The Employment Appeal Tribunal has held that a bus driver who controlled his type 2 diabetes by avoiding sugary drinks was not disabled for the purposes of the Equality Act 2010.
Mr Stoute had been employed by Metroline Travel Limited for over 20 years. He was dismissed for gross misconduct and he brought claims against Metroline for unfair dismissal and a failure to make reasonable adjustments. At a preliminary case management hearing, the Watford Employment Tribunal found that Mr Stoute was disabled by reason of his type 2 diabetes. It is the case that someone suffering from type 2 diabetes may be at risk of a hypoglycaemic attack if he or she do not manage their blood sugar levels properly. It was understood that Mr Stoute could control (or correct) his risk of such an attack by avoiding sugary drinks. The Employment Tribunal considered the Equality Act Guidance and reached its decision. The Guidance provides that where any impairment, “is subject to treatment or correction, the impairment is to be treated as having a substantial adverse effect if, but for the treatment or correction, the impairment is likely to have that effect.”
On appeal, however, the Employment Appeal Tribunal found that it is difficult to see that what it described as a “perfectly normal abstention from sugary drinks” could be regarded as medical treatment or correction. Further, an enforced decision not to drink sugary drinks could not reasonably amount to an impairment of normal daily activities. The Employment Tribunal had also failed to consider a different paragraph of the Guidance when reaching its decision – the Guidance also states that account should be taken of how far a person can reasonably be expected to modify his or her behaviour (and gives an example of a person who needs to avoid certain substances because of allergies may find the day-to-day activity of eating substantially affected). Account should be taken of the degree to which a person can reasonably be expected to behave so that the impairment will not have a substantial adverse effect on his or her ability to carry out normal day-to-day activities. Therefore, irrespective of the fact that Mr Stoute suffered from type 2 diabetes, the Employment Appeal Tribunal held that he was not disabled for the purposes of the Equality Act.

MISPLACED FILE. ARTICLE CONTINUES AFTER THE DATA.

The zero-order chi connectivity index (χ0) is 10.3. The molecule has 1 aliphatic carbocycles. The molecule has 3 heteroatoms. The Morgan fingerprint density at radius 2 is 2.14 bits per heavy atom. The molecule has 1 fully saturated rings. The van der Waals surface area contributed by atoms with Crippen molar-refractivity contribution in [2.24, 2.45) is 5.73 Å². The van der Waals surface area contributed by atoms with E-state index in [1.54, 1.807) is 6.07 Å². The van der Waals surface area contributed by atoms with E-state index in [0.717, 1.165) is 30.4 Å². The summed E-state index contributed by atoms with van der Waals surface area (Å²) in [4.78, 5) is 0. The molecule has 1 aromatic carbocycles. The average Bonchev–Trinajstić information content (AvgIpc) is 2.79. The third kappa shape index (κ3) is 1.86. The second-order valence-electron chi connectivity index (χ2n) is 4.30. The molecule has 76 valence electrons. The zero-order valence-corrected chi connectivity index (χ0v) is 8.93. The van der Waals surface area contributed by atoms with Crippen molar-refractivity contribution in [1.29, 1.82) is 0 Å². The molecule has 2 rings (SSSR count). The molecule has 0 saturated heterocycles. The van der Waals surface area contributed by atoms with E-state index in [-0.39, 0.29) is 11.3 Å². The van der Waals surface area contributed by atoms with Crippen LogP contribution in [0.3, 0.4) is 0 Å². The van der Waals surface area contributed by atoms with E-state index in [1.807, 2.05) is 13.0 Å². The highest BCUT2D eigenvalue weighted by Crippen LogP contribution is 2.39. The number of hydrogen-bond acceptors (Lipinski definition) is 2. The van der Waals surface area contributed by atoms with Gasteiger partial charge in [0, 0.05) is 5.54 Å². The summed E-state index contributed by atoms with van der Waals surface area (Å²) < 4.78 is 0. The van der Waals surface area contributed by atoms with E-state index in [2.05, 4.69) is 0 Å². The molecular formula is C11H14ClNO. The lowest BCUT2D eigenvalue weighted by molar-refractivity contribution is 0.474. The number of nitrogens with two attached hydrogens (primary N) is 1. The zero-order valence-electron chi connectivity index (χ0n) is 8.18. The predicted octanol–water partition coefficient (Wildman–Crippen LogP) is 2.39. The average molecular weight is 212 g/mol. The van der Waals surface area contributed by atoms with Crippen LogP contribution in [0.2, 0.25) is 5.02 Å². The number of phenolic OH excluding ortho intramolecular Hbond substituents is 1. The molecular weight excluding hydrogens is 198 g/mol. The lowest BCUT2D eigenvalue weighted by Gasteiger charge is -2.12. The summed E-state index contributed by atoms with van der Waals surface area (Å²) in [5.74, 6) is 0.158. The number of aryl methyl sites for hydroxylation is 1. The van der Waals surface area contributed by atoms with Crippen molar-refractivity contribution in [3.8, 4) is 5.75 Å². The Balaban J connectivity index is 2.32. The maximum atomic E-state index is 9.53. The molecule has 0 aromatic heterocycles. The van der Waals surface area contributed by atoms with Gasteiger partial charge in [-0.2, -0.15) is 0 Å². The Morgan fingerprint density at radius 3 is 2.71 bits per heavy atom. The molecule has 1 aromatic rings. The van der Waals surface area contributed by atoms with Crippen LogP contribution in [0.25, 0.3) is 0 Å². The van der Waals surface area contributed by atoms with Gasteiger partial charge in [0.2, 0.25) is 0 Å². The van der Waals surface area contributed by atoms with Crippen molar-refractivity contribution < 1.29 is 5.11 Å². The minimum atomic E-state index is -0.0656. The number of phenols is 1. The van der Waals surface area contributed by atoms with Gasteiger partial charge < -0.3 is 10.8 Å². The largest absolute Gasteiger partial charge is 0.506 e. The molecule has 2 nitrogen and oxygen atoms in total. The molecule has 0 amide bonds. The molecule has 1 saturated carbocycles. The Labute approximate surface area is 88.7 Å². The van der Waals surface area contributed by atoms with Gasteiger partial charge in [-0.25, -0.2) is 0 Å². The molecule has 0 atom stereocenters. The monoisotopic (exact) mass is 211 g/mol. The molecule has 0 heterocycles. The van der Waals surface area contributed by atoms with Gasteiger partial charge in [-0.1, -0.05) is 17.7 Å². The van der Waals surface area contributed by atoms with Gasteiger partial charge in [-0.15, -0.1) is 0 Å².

Despite this decision, employers should not be cavalier and assume that an individual who suffers from type 2 diabetes will never satisfy the test for disability contained within the Equality Act. Not least because a later paragraph of the Guidance contains examples of the effect of treatment and how it should be considered. One example is, “the case of someone with diabetes which is being controlled by medication or diet should be decided by reference to what the effects of the condition would be if he or she were not taking that medication or following the required diet.” This example does not seem to have been considered by the Employment Appeal Tribunal. Following this case, it does appear, however, that a type 2 diabetic Claimant will need to show more than just an abstention from sugary drinks to control his or her condition to satisfy an Employment Tribunal that he or she is disabled.